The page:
John Bennett (watchmaker)

From Wikipedia, the free encyclopedia
Jump to navigation Jump to search

Sir John Bennett

Sir John Bennett
Caricature by "Spy" published in Vanity Fair in 1883.[1]
Common Councilman of the
City of London
In office
MonarchQueen Victoria
Sheriff of London and Middlesex
In office
Lord Lieutenant of the City of London
In office
Personal details
Born(1814-10-15)15 October 1814
Died3 July 1897(1897-07-03) (aged 82)
St Leonard's-on-Sea
Political partyLiberal
Spouse(s)Agnes (née Willson)
Children5 sons
5 daughters
ResidenceCheapside EC2
Alma materColfe's Grammar School

Sir John Bennett FRAS (15 October 1814 – 3 July 1897) was a watchmaker and local politician. He was described by one biographer as a "flamboyant personality who seems to have aroused in his contemporaries varying degrees of ridicule, hostility, and admiration".[2]


The eldest son of John Bennett, watchmaker, of Greenwich, he was educated at Colfe's Grammar School, Lewisham. In 1846 he established his own business as a watchmaker at 65 Cheapside, in the City of London.[2]

Bennett married Agnes Willson in 1843 and the couple had three children, Alice, John and Juliet.[3] When Bennett retired, he was noted to be boarding with Aimee (or Annie) Guilbert, a widow. She was, in fact, his long term mistress and bore him seven children; Lillie, Lionel, Violet, Rose, Horace, Gerald Munro and Douglas Thurlow, all of whom took their mother's surname.[4]

He retired from business and from the Court of Common Council in 1889, first to Rotherfield, Sussex, and later to St. Leonards-on-Sea on the Sussex coast, where he died in 1897 at the age of 82.[4] He was described in an obituary as "a man of strong character, very eccentric, and one of the most familiar figures in London".[5]

The fate of Bennett's estate is uncertain, with two probate records issued. The first granted probate on 1 February 1898 to Henry Hewitt Bridgman with the estate valued at £463 19s. 6d. A second record of 1899 grants probate to Edward Jones Trustram, solicitor, the attorney of Aimée Guilbert, spinster. By this second probate, the estate had dwindled to just £88 9s. 6d.[6] A notice in the London Gazette of 29 September 1899 asking all creditors of the estate to contact Trustram states that Aimée Guilbert was named executrix in the will.[4]

Bennett was a flamboyant man including in his dress and public appearances. He was reporting as appearing in the Lord Mayor's Show mounted on a white horse whilst dressed in a black velvet jacket and a broad-brimmed hat. The family of his daughter, Alice, described him as ‘abominable’ and ‘something of a monster’.[2]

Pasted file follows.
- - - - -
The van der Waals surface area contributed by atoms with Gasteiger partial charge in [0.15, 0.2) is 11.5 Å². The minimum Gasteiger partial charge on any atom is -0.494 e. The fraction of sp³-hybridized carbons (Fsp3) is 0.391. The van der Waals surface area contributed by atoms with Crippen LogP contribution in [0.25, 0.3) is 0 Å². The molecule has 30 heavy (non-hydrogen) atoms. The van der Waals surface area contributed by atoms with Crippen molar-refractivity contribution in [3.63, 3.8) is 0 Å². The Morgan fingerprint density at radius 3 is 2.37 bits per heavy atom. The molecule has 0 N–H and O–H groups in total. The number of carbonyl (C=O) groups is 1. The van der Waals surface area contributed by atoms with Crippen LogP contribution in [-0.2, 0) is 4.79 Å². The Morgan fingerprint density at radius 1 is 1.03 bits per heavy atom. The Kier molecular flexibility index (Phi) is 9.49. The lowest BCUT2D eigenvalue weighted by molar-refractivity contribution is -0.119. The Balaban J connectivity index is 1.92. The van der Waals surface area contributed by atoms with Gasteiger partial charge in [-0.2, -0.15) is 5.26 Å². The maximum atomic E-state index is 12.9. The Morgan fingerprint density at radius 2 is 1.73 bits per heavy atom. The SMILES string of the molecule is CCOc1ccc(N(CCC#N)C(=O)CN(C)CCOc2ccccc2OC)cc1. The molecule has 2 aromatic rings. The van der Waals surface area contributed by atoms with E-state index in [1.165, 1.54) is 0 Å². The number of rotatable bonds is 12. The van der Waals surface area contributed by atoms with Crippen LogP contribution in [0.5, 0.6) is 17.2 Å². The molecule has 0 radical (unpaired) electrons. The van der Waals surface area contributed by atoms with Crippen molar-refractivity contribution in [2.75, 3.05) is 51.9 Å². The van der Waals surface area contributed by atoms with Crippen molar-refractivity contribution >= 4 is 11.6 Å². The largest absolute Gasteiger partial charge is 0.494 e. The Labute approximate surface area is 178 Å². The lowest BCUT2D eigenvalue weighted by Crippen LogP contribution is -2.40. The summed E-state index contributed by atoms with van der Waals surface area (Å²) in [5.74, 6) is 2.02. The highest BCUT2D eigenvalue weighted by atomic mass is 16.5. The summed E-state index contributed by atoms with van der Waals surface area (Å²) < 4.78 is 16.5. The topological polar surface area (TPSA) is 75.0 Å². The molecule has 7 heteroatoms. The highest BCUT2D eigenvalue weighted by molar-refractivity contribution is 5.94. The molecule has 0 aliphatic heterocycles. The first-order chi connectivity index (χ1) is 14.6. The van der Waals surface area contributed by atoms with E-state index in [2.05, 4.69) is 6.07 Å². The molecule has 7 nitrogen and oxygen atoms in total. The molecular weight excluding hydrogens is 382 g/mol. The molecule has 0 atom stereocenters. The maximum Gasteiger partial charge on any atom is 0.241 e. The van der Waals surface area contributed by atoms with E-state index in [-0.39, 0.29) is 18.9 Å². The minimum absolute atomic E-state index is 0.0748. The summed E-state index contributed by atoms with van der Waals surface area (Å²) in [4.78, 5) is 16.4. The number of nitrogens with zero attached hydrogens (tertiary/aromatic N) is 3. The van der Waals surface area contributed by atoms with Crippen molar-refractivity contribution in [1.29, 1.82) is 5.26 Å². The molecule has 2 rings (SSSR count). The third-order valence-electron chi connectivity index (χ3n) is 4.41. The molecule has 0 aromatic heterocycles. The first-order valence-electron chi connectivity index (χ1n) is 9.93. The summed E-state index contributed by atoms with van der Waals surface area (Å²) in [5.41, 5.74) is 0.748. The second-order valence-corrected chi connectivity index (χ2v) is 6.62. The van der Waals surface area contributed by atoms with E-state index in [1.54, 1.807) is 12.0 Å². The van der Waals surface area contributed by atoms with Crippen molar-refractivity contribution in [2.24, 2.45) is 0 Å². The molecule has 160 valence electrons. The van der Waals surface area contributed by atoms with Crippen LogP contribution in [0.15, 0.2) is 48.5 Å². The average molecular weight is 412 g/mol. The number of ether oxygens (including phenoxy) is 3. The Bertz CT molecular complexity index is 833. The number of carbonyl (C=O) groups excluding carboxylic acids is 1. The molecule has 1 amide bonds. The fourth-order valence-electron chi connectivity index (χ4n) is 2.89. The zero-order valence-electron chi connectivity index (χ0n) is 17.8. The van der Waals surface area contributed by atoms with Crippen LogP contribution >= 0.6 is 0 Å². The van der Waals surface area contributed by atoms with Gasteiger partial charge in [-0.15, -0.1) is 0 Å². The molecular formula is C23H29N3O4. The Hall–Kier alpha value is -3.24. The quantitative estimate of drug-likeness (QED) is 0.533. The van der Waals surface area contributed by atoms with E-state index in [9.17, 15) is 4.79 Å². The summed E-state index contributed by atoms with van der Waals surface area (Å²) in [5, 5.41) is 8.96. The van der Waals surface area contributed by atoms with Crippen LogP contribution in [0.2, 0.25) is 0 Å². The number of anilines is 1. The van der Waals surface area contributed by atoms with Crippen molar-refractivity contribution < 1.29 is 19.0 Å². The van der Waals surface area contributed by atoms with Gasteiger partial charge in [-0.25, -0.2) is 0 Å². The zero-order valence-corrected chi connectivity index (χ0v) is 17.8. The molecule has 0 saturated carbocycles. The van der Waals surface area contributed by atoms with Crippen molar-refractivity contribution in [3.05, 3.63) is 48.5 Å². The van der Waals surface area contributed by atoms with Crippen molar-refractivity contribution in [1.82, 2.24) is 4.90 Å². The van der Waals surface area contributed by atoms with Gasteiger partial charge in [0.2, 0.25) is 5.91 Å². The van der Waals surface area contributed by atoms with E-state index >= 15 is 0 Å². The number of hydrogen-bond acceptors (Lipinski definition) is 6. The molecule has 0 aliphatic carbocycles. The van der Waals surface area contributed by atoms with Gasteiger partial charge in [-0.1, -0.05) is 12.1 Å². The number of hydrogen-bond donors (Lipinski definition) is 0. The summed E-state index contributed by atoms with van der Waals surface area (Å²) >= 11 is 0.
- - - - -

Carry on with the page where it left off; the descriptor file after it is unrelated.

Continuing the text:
Civic career[edit]

Bennett was a Liveryman of the Spectaclemakers', Clockmakers' and Loriners' companies, and served as Master of the Loriners in 1877 – 8.[2]

Bennett was a Common Councilman on the City of London Corporation for the ward of Cheap from 1862 – 89. In October 1872 he was elected to the London School Board to fill a casual vacancy in the representation of the City of London. Although he stood down from the school board at the election in 1873, he returned to serve a three-year term from 1876 – 79 and he served a further term 1885 – 1889.[5]

He was a Sheriff of London and Middlesex in 1871 and a Lord Lieutenant of the City of London, and was knighted as part of the celebrations for the recovery of the Prince of Wales from typhoid in the same year.[2]

In 1877 he was elected the alderman for Cheap ward, winning by a single vote. It was alleged that eight men who had voted for him had rented property solely to be able to vote and one of those eight admitted as much; the Recorder ruled that this did not invalidate the vote. His opponent then withdrew and Bennett was declared elected.[2] The Court of Aldermen though, declaring him to be "not of fit character" to hold the office, refused to ratify his appointment. Notwithstanding, the Wardmote returned him twice more. On his third return, the Court of Aldermen declared his opponent duly elected, despite his having fewer votes cast in his favour than Bennett. After this third rejection, Bennett withdrew from the election.[2]

He unsuccessfully stood for parliament on three occasions; Greenwich (1873), Maldon (1874) and Wiltshire (1886).[2]



  1. ^ Ward's original watercolour of Retrieved 2016-09-29 is in the National Portrait Gallery, London.
  2. ^ a b c d e f g h Harvey, Richard. "Sir John Bennett". Dictionary of National Biography. OUP. Retrieved 27 November 2015.
  3. ^ 1851 Census return Retrieved 2016-09-29
  4. ^ a b c Retrieved 2016-09-29
  5. ^ a b c Retrieved 2016-09-29
  6. ^ England & Wales, National Probate Calendar (Index of Wills and Administrations), 1898 and 1899

External links[edit]